XinHua Mesenburg graduated from Edison High School before he found his calling in the Air Force. He was stationed as a Senior Airman at Andrews Joint Base when his father and stepmother received a picture of an alarming handwritten note on Jan. 5
Mitch, who is from Huron but lives in Florida, shared what the message said in a Facebook post: “I hope that all you remember me fondly, I hope all you will live a long and happy life. As I fade from your memories, please know this was nobody’s fault. The stress life has given me, finally broke my will to live.”
After reading the note, Mitch and Shannon tried desperately to get ahold of him by phone and called authorities in Virginia. Mitch stayed on the phone with a dispatcher for what he described as an eternity, but it turned out to only be 12 minutes.
They were put on hold and told someone would call later. Hours later, they were visited by two Airmen from the MacDill Air Force base who told them XinHua died from an apparent self-inflicted gunshot.
The suicide rate for military veterans and active duty servicemen is about 50 percent higher than the rest of the population, according to U.S. Veterans Magazine.
Mitch wrote there were no signs beforehand and that his son seemed happy after he returned from deployment in Qatar. XinHua wanted to make a career out of the military and was looking for a home in Florida. He had a bright future in front of him.
XinHua was adopted by Mitch Mesenburg and Sally Zimmerman in 2001 at the age of 8 after his biological father left him in a park in China. When he arrived, he didn’t speak a word of English.
“I would point to a tree, he would write the Chinese characters for it in chalk on the driveway,” Mitch posted. “At one point the driveway was full of Chinese characters describing all the beauty that surrounded us. When he hugged you, he would not let go until you did first.”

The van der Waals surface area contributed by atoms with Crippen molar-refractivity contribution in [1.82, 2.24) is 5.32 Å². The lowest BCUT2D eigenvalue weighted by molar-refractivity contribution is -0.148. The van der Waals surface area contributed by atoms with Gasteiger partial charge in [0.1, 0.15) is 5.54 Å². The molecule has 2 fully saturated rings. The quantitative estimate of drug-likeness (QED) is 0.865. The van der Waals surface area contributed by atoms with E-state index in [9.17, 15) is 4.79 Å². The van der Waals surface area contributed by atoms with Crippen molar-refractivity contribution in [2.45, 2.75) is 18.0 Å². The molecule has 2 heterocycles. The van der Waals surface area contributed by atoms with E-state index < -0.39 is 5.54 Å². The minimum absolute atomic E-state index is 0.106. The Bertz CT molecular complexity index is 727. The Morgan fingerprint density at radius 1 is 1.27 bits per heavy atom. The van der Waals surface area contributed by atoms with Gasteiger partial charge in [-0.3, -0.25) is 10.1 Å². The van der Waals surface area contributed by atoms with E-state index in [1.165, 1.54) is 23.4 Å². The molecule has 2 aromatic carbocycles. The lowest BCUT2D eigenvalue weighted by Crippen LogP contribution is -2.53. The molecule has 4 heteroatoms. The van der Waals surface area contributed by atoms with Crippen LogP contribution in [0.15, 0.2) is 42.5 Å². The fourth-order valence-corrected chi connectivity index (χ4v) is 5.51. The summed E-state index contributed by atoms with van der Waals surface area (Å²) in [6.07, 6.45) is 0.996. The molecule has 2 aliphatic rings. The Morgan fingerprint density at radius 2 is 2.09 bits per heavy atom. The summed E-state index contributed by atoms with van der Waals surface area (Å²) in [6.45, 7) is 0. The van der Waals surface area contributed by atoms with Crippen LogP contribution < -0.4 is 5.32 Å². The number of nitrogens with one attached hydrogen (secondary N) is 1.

As soon as he mastered the English language, he loved reading and would burn through thousand-page books in a week. He was also a skilled tennis and piano player.
He took his responsibility of being an older brother to his siblings Khien, Marley, Ming and Ameen seriously. He always found time to help them with homework or projects and worked diligently with his sister Ameen to ensure they both retained their native language.
“I’ve been up all night and I’m tired of staring at the floor in hopes of an answer,” Mitch posted. “I guess this is my attempt at some closure and to let everyone know, sometimes this happens with no warning … I wish I could give step by step instructions on how to avoid this, unfortunately, that’s impossible. Being an eternal optimist, I can only hope that something good comes out of this. If you are someone with conflict in their life and these thoughts enter your mind, please take a moment to speak with someone. There is absolutely no problem that can’t be fixed.”
Mitch’s heartfelt message about his son went viral on social media, being shared by online news sources and inspiring XinHua’s friends, fellow servicemen and family to share their own fond memories.
“Mesenburg and I were deployed together from January 2018 to August 2018. Being on the same flight, I was posted with him a handful of times … A kind guy who completed his duties day in and day out. Gone way too soon,” Blair Pembleton posted on Facebook.
“My brother and I made so many memories in our childhood spent together. We shared a lot of love for things we were passionate about. I was always looking up to my big brother. Anything XinHua wanted to do, I wanted to do too,” his sister, Marley, wrote on Facebook. “My brother was a great person. He didn’t deserve the pain and helplessness he felt … I hope heaven treats you well my sweet brother. You have touched many hearts and brought so much love into many lives. May you never be forgotten and may you always be loved, Rest In Peace XinHua, I love you so much.”
XinHua’s family would like any memorial contributions to go to veterans organizations or adoption agencies like Chinese Children Adoption International and Family Adoption Consultants.
Mitch suggested donations could be made to Thank You Across America, which is doing a fundraiser in XinHua’s memory in Naples, Florida; Rolling Thunder, a charity promoting health and support for veterans; and Mission 22, an organization which seeks to prevent suicide among veterans.